The third primary drawback to natural sourced dyes is time. It is time-consuming to collect plant materials suitable for use as dye stuffs, whether that collection is via wild-crafting or growing a dyer's garden in part of your garden space. Some plant materials have to be harvested at specific points in their growing cycle to be useful for dying. It takes time and experience to learn what sort of timing is necessary to achieve specific desired results (but that's true of many arts and sciences), and time is often in short supply in a long term survival situation. Finally, the amount of actual processing time needed for most naturally produced colors is much longer and considerably more labor-intensive than tearing open a package of synthetic dye to dump in a vat of water and leaving cloth to soak in it for an hour.
Natural dyeing, while it has those drawbacks, has a distinct advantage (besides the space and renew-ability issues) over synthetic dye: natural dyes don't tend to produce allergic responses in people. It is rare that you'll find someone who has a topological reaction to a naturally-dyed, natural fiber cloth. No allergic reaction means no down time to recover, and no need for potentially irreplaceable medications for those allergies.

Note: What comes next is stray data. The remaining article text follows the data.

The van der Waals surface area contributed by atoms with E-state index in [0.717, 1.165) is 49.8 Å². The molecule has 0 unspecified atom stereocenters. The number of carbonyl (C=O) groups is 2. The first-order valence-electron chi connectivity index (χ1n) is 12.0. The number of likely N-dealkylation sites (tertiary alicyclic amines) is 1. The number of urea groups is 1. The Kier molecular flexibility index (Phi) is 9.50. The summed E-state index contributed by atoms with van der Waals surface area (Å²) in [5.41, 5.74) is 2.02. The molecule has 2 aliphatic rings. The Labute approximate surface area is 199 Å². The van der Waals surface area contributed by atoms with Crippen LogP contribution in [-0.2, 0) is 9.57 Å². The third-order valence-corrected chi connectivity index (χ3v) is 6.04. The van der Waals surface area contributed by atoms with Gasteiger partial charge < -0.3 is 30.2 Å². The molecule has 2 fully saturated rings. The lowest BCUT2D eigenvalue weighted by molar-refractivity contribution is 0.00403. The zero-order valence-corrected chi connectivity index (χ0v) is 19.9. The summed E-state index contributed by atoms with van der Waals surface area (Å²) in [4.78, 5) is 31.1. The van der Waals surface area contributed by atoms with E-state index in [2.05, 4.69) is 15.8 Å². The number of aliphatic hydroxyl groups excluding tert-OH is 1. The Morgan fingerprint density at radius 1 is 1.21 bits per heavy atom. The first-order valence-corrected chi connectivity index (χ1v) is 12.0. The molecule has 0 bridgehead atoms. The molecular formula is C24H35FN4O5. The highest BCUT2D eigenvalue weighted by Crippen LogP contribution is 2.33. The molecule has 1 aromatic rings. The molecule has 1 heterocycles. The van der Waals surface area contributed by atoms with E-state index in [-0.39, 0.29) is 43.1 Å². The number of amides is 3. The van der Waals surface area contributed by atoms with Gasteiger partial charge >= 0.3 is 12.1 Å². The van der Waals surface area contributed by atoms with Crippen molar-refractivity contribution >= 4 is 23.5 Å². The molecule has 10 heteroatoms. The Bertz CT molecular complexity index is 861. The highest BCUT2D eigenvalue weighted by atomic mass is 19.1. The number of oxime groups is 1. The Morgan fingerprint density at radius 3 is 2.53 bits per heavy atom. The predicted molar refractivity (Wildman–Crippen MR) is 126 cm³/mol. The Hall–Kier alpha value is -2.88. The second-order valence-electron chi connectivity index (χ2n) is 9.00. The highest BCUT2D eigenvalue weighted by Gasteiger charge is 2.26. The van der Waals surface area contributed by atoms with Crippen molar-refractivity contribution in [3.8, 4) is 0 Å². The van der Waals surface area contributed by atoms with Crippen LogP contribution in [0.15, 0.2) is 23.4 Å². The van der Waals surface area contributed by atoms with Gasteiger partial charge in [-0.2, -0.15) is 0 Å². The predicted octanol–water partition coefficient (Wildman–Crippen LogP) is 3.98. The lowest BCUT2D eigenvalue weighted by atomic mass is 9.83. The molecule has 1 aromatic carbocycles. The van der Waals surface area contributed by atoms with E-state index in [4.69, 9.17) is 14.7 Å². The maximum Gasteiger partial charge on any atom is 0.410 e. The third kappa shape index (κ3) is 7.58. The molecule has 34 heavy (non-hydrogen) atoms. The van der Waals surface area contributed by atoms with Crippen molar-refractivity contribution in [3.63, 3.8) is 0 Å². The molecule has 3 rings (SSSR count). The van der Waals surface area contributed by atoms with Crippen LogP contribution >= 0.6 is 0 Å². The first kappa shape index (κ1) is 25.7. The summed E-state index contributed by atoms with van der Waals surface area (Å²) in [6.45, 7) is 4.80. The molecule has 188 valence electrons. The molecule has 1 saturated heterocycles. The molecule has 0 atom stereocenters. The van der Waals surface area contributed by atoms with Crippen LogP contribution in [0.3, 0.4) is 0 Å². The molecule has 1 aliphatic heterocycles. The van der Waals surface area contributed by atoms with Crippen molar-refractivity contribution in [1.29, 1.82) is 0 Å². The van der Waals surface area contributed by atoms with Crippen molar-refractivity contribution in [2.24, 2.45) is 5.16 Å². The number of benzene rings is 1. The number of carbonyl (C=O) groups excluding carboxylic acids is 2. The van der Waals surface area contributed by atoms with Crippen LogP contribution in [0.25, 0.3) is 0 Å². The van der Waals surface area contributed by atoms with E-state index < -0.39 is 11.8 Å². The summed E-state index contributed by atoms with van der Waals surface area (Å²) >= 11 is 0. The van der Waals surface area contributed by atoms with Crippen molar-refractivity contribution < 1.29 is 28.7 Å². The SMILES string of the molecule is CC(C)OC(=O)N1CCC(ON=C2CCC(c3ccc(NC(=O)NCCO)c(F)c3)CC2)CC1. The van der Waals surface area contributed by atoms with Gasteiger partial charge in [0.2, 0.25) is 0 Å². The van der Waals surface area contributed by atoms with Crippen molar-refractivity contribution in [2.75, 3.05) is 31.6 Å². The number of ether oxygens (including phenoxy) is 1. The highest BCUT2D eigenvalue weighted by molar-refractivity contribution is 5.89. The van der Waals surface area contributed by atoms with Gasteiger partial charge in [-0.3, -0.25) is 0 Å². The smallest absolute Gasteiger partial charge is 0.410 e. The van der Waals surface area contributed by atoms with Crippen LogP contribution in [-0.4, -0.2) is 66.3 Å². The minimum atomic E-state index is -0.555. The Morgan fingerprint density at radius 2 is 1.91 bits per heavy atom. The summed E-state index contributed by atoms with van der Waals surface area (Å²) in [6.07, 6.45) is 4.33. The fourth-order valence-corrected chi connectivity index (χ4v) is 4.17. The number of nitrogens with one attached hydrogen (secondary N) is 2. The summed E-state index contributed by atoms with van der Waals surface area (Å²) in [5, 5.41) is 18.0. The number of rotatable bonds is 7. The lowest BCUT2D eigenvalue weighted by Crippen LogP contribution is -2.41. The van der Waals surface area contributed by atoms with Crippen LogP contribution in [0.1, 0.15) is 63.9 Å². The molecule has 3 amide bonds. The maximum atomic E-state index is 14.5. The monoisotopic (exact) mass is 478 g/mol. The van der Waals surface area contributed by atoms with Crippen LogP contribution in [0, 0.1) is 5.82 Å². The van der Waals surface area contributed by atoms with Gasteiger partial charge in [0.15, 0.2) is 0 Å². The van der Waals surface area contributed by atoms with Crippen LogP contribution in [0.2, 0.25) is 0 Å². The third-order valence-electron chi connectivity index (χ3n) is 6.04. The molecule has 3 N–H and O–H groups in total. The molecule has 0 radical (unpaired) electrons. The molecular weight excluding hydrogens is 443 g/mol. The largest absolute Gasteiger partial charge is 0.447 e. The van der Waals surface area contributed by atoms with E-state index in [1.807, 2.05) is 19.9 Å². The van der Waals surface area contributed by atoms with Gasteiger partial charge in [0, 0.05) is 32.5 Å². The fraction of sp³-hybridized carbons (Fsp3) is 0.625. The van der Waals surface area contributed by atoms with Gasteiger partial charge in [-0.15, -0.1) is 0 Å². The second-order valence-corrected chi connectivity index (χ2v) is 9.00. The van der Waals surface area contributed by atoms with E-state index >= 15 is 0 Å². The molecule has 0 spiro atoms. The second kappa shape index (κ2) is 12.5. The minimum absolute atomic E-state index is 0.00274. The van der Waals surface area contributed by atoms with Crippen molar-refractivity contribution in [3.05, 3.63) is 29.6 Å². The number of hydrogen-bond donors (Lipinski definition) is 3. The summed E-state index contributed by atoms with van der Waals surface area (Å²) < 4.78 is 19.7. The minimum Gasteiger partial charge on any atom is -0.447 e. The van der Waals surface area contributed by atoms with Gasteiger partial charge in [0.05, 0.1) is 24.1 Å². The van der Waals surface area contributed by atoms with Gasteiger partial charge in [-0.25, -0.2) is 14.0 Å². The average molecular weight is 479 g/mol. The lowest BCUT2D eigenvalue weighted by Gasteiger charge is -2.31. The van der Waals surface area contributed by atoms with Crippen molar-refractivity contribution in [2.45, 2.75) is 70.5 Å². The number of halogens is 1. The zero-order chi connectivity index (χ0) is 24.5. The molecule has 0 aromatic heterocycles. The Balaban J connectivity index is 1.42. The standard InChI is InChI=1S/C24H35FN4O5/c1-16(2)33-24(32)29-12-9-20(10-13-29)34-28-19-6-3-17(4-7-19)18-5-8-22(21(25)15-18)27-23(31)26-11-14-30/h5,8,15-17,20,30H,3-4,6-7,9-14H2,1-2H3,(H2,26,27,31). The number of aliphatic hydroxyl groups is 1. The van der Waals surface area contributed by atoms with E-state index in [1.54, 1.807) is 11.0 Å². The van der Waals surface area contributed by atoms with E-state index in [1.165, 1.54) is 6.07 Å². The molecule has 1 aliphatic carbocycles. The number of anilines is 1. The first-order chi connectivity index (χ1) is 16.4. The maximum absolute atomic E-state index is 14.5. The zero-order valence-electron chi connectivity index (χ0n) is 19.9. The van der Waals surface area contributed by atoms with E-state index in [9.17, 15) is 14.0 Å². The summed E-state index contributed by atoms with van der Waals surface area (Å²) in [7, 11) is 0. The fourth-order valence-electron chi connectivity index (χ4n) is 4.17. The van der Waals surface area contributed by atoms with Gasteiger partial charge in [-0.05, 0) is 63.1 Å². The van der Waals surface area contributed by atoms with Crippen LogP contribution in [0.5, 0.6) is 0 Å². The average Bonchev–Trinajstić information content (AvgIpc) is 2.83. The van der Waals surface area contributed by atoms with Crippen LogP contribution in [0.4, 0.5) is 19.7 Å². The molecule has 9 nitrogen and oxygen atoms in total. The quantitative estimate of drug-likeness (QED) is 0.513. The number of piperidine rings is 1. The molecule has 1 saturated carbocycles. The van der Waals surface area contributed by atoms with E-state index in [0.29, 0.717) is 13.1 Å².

I strongly endorse further study of expert sources, as well as keeping at least a couple of instructional books in your library (either actual or digital) for those who are interested in this aspect of reconstruction after a long-term SHTF situation. There's simply not enough space (and in my case, an honest lack of sufficient expertise that I freely admit) to do much beyond glossing over the pros and cons of this skill for long-term survival and long-term comfort after surviving in the first place.
Next time, I'll look at various types of looms for weaving cloth of various sizes, from lap held looms that are easy to construct, all the way up to looms large enough to weave rugs, wall hangings, and large pieces of cloth for clothing replacement.